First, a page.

576 Squadron - Lancaster UL-N 2 Serial No. PD 235

Discussion in 'The War In The Air' started by STAN50, Aug 18, 2013.

  1. STAN50

    STAN50 Senior Member

    A friend of mine in Canada wants to find out about the crew of this particular Lancaster.

    The letter 2 after the figure N is a small one on the upper right hand of this.

    What he knows so far is that the aircraft was on its 28th operation when it crashed in Calais France on September 25th 1944. RAF Flight Lieutenant Edward Bennett was one of the crew. He is buried in Boulogne Eastern cemetery and two other members, he believes both from the U.K. are buried in Calais Canadian War Cemetery.

    He wonders how they ended up being buried in separate cemeteries?

    Ideally, David the researcher from London Ontario, would like to find the names of the entire crew and discover the nationalities of each.

    David belongs to the Royal Canadian Air Force Association London (427) Wing and they have been donated a model of this aircraft. The person who donated this View attachment 109207 View attachment 109207 has since died and it would be interesting for them to find out more about the crews history for a possible presentation.

    If anyone can help please let me know.



    Attached Files:

  2. Peter Clare

    Peter Clare Very Senior Member

    Chris, the crew of Lancaster I PD235 UL-N2 lost on a raid to Calais on 25 September 1944 is as follows.....

    F/L. E. Bennett +
    F/O. K G. Playfoot. Evaded (believed to have landed in enemy held territory)
    F/O. D. Baker +
    F/O. F B. Walker +
    Sgt. D W G. Purse +
    Sgt. V G. Price +
    F/O. J P. Manser +

    ​Further details of those lost can be found on the CWGC web site.

  3. KevinBattle

    KevinBattle Senior Member

    Chris, it turned up some years ago on another enquiry...
    thought to have come down in the Channel after an attack on Calais.
    According to their RAF Loss Card, bomb load was 9 x 1,000 lb SAP; 4 x 1,000 lb MC and 4 x 500 lb bombs.
    Walker and Price were found almost immediately and buried same day, notes Playfoot escaped uninjured.
    No further crew details or cause of loss from Playfoot recorded.
    Apparently an air to air photo of this aircraft is available http://www.worthpoint.com/worthopedia/avro-lancaster-world-war-bomber-black-275250569
  4. AlanW

    AlanW Senior Member

    Bennett crew posted in to 576sqdn, July 44, no date given.
    July 44...
    28th, Stuttgart.
    30th, Cahagnes.
    1st, Belle Croix les Bruyers.
    3rd, Trossy St Maximim.
    4th, Pauillac.
    7th, La Rochelle.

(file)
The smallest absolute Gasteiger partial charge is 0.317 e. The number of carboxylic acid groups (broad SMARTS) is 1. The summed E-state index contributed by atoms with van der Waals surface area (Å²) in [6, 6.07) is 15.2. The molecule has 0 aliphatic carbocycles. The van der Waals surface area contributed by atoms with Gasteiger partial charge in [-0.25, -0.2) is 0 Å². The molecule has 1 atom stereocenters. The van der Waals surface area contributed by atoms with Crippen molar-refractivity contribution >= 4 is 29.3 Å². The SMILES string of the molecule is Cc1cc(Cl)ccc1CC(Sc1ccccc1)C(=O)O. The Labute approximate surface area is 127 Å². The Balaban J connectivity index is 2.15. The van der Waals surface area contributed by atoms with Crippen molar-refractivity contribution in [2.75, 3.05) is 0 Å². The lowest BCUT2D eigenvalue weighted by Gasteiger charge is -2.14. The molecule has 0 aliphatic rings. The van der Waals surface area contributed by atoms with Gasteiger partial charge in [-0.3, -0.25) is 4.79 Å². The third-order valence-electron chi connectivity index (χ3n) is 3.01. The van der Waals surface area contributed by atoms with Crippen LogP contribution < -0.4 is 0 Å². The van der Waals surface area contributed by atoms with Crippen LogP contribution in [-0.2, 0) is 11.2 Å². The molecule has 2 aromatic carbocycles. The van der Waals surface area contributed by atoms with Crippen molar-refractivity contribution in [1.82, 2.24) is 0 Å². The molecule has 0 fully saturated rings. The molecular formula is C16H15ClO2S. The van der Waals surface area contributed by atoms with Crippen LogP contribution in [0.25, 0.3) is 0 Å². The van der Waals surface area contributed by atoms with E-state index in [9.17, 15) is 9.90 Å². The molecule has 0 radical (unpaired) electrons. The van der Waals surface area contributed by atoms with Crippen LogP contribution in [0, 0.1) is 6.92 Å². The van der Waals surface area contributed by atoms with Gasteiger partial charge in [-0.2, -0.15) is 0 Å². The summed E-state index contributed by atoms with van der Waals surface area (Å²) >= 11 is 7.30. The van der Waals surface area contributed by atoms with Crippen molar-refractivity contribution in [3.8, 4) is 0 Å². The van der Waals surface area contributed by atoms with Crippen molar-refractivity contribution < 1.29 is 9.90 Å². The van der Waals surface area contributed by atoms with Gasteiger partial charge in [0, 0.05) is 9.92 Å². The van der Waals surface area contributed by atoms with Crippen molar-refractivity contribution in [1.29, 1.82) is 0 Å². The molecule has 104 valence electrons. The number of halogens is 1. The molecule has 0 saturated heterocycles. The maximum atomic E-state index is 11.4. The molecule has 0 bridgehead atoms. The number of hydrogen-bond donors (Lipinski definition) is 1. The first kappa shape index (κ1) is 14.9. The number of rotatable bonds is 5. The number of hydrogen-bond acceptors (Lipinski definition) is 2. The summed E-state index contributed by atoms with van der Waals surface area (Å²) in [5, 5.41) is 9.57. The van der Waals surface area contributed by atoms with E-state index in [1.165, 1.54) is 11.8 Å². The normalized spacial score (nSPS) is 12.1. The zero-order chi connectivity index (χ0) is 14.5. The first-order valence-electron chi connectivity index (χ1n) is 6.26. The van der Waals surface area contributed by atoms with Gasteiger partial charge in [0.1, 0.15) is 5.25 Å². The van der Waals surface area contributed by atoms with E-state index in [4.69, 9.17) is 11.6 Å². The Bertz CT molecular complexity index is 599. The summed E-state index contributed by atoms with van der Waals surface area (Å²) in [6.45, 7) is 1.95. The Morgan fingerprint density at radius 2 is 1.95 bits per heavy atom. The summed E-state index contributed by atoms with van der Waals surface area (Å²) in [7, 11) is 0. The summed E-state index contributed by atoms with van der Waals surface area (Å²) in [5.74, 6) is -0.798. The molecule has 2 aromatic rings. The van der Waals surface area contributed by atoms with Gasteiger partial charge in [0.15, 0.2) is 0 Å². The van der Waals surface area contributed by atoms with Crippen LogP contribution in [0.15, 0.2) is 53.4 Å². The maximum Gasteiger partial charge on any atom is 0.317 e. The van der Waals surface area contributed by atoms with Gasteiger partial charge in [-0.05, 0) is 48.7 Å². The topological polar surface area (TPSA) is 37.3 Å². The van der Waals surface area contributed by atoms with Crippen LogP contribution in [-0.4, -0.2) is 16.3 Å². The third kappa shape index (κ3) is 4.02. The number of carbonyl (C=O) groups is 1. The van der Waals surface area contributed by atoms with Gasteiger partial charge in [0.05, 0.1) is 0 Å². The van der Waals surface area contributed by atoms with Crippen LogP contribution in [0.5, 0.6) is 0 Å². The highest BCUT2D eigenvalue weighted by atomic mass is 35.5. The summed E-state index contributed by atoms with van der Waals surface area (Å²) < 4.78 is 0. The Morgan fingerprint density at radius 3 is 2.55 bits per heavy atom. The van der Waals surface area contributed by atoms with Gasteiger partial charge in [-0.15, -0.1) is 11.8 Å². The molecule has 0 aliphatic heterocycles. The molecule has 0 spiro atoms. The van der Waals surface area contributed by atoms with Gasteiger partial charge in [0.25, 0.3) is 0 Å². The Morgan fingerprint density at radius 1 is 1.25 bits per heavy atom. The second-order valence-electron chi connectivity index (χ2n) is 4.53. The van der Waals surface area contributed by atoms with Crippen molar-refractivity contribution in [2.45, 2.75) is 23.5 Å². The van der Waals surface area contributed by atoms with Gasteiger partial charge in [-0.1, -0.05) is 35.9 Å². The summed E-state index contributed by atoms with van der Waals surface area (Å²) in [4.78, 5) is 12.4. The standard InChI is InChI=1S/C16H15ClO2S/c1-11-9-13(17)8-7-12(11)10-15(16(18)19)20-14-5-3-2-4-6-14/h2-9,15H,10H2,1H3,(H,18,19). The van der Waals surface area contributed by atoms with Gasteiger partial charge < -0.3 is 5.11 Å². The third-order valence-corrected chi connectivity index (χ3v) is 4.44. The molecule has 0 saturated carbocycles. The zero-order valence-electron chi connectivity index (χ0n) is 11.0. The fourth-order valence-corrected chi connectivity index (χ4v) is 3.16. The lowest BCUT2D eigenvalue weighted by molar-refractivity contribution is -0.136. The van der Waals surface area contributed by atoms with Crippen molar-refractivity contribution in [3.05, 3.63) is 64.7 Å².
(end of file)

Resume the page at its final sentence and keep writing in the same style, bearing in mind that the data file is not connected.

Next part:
10th, Dugny.
    11th, Douai.
    14th, Fontaine le Pin.
    15th, Le Culot.
    16th, Stettin.
    25th, Russelheim.
    26th, Kiel.
    28th, Chapelle Notre Dame.
    3rd, Eindhoven.
    12th, Frankfurt.
    15th, Gardening, (Sea Mining)
    17th, Flushing.
    20th, Calais.
    23rd, Neuss.
    25th Calais, missing.

    I only have 27 ops (including last) for PD235 with 576sqdn, 16, including the last one, with the Bennett crew.

  5. horsapassenger

    horsapassenger Senior Member

    Playfoot was captured but released by advancing forces about 1st October 1944. His comments about the original burial sites of Walker and Price may explain the different cemeteries


    Attached Files:

  6. STAN50

    STAN50 Senior Member

    Thanks all, splendid work. I've notified David what you've all discovered and given him a link to this thread.



    P.S. Kevin, - great work again my friend!
  7. STAN50

    STAN50 Senior Member

    - Have had a response from David already and he has asked me to thank everyone sincerely, and I quote:

    'Chris I am amazed at this response.'

    He asks further whether anyone can help guide him towards any photos of the crew.


  8. Ted Old

    Ted Old New Member

    Hi Chris,

    I know that all these posts are five years old but it is only since visiting the International Bomber Command Centre in Lincoln last week that I discovered the way to begin research. I am Ted Old and F/L Edward (Ted) Bennett was my cousin (once removed) and, as you can see I proudly carry his name. Also that of Ted's twin brother Stanley who was also a pilot in the RAF. When Ted was shot down, about four months before I was born, my parents desperately wanted a picture of him but the only one was in Stan's possession and he obviously needed to keep it. My father worked at Short Brothers making Sterling bombers and Sunderland flying boats and someone in the drawing office there offered to copy the photograph of Ted in pencil and, after talking to people who new Ted and could give an insight into his character, the attached sketch was produced. It has so much more to it than the photograph ever had. From the 'twinkle in his eye' one can believe the stories my parents used to tell me about the pranks he got up to as a boy - he was little more than that when he had command of a Lancaster.

    Obviously I have read all the posts concerning PD235 and its crew but I would dearly like to know anymore that anyone can tell me about Ted and his service career. Unfortunately, Stan did not want to talk about it and sadly he died suddenly about 30 years ago.

    I hope that David likes the picture.


    Attached Files:

    Carpe Diem 576, Tricky Dicky and CL1 like this.
  9. CL1

    CL1 116th LAA and 92nd (Loyals) LAA,Royal Artillery Patron

    Tricky Dicky likes this.
  10. KevinBattle

    KevinBattle Senior Member

    What an emotive drawing - as you say, better than a photograph.
    Whoever drew that, captured his essence. Treasure it.
    Tricky Dicky likes this.
  11. Elsham21

    Elsham21 New Member

    Hello Ted. Although we have never met, I think we might be related. My mother was sister to Stan & Ted. If you know who I am , please drop me a line. Thanks, Elsham 21.

Share This Page